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New grad with first job feeling lost...thoughts please!


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Hey all, really looking to hear if my feelings are typical for a new grad or I really am just that unprepared. New grad with first job in rural family practice. Been here for about 2 months now with pt load really picking up. SP in practice site but he is busy and really not too welcoming.

 

I feel unprepared and sometimes not trained well enough to take care of come of the elderly patients with a million different chronic problems going on. I'm very uncomfortable and constantly worrying if I did the right thing. I look up everything I can and ask questions when I'm really doubtful but feel like I should be able to make more confident and competent decisions. I'm really starting to doubt the PA curriculum has trained me to do what I need to for this position....which is act as a fp physician when I have half the training and no experience.

 

I did well in PA school and my boards but real life is just bumming me out. Anyone else have these feelings? How often did you consult with your SP in the beginning? I don't want to get burned out this early.

 

Thanks in advance to anyone that can comment.

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So sorry to hear this. I got very lucky in my first job because my SP made it her mission to mentor me very closely the first 6 mos we worked together, and we had dedicated teaching time built into our schedule once a week. It was fantastic. IMO FM and EM are some of the hardest places for new grads to start because the knowledge base is SO broad and it's just not possible to know enough.

You are doing right by looking things up and reading. I am sorry to say your SP does not sound supportive and this is a red flag. You are smart enough to know you are in over your head and to ask for help. It sounds like you are a conscientious PA who wants to take good care of patients and not do harm--I would approach your SP from this perspective and request a meeting to sit down and discuss realistic expectations and devise a plan to address your concerns.

Make a list of top 20-30 dx you see. These should be your priority to address with your SP. If you have a solid plan for most common problems you can tweak it as needed. Understand this process will take at least several months and maybe a couple years to get comfortable. Your SP should see you as an investment, not a cheaper version of a FP partner.

For geriatrics especially pay attention to functional status, mobility, cognitive impairment and polypharmacy. Know your most commonly used drugs in and out, especially the metabolism and major interactions and adverse reactions. You and your SP will take much better care of your patients as a team if you can learn to work together, but of course he has to be wiling to make the investment in your education as well. I think some physicians forget how much they learned in residency and have an unfair expectation that a fledgling PA should be fully capable right out of training. That's a ridiculous notion and dangerous.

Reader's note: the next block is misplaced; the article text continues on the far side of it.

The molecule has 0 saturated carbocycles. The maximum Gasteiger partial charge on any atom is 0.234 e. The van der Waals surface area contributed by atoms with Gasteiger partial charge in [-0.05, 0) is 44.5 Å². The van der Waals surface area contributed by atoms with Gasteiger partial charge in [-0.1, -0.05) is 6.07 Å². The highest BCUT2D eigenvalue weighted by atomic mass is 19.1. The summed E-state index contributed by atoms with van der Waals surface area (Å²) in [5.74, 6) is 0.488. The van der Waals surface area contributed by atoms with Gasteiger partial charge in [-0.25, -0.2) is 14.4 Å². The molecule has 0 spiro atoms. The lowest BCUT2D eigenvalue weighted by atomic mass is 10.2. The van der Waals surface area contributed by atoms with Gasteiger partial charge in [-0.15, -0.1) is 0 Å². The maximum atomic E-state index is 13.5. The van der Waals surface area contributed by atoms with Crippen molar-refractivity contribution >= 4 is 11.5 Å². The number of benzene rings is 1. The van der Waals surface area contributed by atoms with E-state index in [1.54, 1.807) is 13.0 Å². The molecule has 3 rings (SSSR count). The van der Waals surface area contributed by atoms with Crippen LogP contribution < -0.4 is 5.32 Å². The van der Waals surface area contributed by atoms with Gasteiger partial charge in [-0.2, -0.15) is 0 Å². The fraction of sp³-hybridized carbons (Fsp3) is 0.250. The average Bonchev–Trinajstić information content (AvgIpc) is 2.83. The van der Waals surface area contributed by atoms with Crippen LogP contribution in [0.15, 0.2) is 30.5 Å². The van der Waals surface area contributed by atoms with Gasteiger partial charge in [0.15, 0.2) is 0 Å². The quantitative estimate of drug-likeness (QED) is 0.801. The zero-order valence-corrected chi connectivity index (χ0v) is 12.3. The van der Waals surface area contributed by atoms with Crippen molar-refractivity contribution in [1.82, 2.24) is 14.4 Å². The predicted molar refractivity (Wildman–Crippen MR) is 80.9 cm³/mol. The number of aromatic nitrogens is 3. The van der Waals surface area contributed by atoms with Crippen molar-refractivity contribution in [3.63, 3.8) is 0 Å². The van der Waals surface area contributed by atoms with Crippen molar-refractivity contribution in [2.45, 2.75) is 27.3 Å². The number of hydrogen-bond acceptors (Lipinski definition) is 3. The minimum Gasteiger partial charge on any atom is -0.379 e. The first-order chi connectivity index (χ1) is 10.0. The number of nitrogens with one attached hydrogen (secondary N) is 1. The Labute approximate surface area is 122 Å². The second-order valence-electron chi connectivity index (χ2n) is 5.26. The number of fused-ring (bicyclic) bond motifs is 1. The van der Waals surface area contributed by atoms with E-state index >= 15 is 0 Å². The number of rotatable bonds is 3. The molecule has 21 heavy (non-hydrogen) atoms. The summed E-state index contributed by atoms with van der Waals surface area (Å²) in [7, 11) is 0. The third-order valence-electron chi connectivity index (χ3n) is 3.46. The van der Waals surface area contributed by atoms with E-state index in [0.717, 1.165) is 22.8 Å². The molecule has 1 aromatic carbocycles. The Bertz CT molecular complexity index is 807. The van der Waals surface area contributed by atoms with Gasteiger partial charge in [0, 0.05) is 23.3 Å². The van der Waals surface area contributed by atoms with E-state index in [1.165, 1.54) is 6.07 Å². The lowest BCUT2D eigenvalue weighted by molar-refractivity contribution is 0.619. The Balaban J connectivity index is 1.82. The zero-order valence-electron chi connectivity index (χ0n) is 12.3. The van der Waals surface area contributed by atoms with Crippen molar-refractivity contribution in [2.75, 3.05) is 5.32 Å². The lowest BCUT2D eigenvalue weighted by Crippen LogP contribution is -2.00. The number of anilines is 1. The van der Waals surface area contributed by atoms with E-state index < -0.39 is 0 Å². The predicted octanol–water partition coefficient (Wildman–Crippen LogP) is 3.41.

Good luck to you. And P.S. what you are feeling is entirely NORMAL.

:)

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i work in a different setting, but know how you feel. school is nothing like real life. i just graduated too, and have been only working two months.

 

there are days i am scared out of my mind at work because i feel so clueless - so i still staff EVERYTHING with my attending. i feel for you, because your situation stinks that your SP isn't accessible to you. my encouragement is to never make decisions beyond your means, and always ask for help if you need it-which sounds like what you're already doing. i tell myself it's better for me to look like an idiot or be annoying than to ever put a patient in harms way. any way you can sit down and talk with your SP to let him know how you're feeling?

 

just know you are not alone in feeling completely unprepared and terrified at times. what keeps me going is that i look at other midlevels who have been at it for 5 years and they are rocking it. i think we'll all get there eventually...sucks that the first few years are so painful

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relax - you are a new grad

 

 

90% of your job is getting an H&P and good exam - you are well trained for this

read everything you can and don't try to go fast

on EVERY patient develop a Ddx of at least 5 things and research them at night

 

 

YOU WILL SUCCEED! scared and continuing to read every night will serve you well!!

 

 

As you are learning - primary care is one of the hardest fields because the of the knowledge you need to have

It took me 4+ years to really get comfortable...